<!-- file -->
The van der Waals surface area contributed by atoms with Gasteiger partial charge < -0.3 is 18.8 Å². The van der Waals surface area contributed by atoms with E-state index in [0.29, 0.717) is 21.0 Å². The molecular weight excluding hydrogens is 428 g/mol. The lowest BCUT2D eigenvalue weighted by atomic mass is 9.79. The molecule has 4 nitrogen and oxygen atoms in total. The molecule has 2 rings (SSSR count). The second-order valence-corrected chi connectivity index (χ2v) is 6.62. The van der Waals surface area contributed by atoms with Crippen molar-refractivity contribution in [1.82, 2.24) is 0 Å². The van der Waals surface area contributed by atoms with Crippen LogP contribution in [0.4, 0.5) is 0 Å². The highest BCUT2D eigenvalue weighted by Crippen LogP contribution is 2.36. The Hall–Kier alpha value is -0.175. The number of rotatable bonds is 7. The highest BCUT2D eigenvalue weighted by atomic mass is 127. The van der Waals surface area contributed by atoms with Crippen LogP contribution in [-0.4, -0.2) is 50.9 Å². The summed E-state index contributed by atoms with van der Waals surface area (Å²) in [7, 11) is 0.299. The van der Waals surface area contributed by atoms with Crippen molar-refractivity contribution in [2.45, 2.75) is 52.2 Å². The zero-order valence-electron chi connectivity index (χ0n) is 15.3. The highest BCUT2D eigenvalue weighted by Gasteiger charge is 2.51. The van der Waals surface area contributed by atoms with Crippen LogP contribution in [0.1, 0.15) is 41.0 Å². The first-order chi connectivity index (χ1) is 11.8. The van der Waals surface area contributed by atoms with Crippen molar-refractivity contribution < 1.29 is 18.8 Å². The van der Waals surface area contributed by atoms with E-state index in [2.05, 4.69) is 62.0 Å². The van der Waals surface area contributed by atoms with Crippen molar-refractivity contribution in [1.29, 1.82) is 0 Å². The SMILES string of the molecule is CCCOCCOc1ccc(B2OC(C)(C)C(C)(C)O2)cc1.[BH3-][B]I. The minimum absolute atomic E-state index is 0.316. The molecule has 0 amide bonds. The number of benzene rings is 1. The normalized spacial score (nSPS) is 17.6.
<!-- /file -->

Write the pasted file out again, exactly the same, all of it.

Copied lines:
The van der Waals surface area contributed by atoms with Gasteiger partial charge < -0.3 is 18.8 Å². The van der Waals surface area contributed by atoms with E-state index in [0.29, 0.717) is 21.0 Å². The molecular weight excluding hydrogens is 428 g/mol. The lowest BCUT2D eigenvalue weighted by atomic mass is 9.79. The molecule has 4 nitrogen and oxygen atoms in total. The molecule has 2 rings (SSSR count). The second-order valence-corrected chi connectivity index (χ2v) is 6.62. The van der Waals surface area contributed by atoms with Crippen molar-refractivity contribution in [1.82, 2.24) is 0 Å². The van der Waals surface area contributed by atoms with Crippen LogP contribution in [0.4, 0.5) is 0 Å². The highest BCUT2D eigenvalue weighted by Crippen LogP contribution is 2.36. The Hall–Kier alpha value is -0.175. The number of rotatable bonds is 7. The highest BCUT2D eigenvalue weighted by atomic mass is 127. The van der Waals surface area contributed by atoms with Crippen LogP contribution in [-0.4, -0.2) is 50.9 Å². The summed E-state index contributed by atoms with van der Waals surface area (Å²) in [7, 11) is 0.299. The van der Waals surface area contributed by atoms with Crippen molar-refractivity contribution in [2.45, 2.75) is 52.2 Å². The zero-order valence-electron chi connectivity index (χ0n) is 15.3. The highest BCUT2D eigenvalue weighted by Gasteiger charge is 2.51. The van der Waals surface area contributed by atoms with Crippen LogP contribution in [0.1, 0.15) is 41.0 Å². The first-order chi connectivity index (χ1) is 11.8. The van der Waals surface area contributed by atoms with Crippen molar-refractivity contribution < 1.29 is 18.8 Å². The van der Waals surface area contributed by atoms with E-state index in [2.05, 4.69) is 62.0 Å². The van der Waals surface area contributed by atoms with Crippen molar-refractivity contribution in [1.29, 1.82) is 0 Å². The SMILES string of the molecule is CCCOCCOc1ccc(B2OC(C)(C)C(C)(C)O2)cc1.[BH3-][B]I. The minimum absolute atomic E-state index is 0.316. The molecule has 0 amide bonds. The number of benzene rings is 1. The normalized spacial score (nSPS) is 17.6.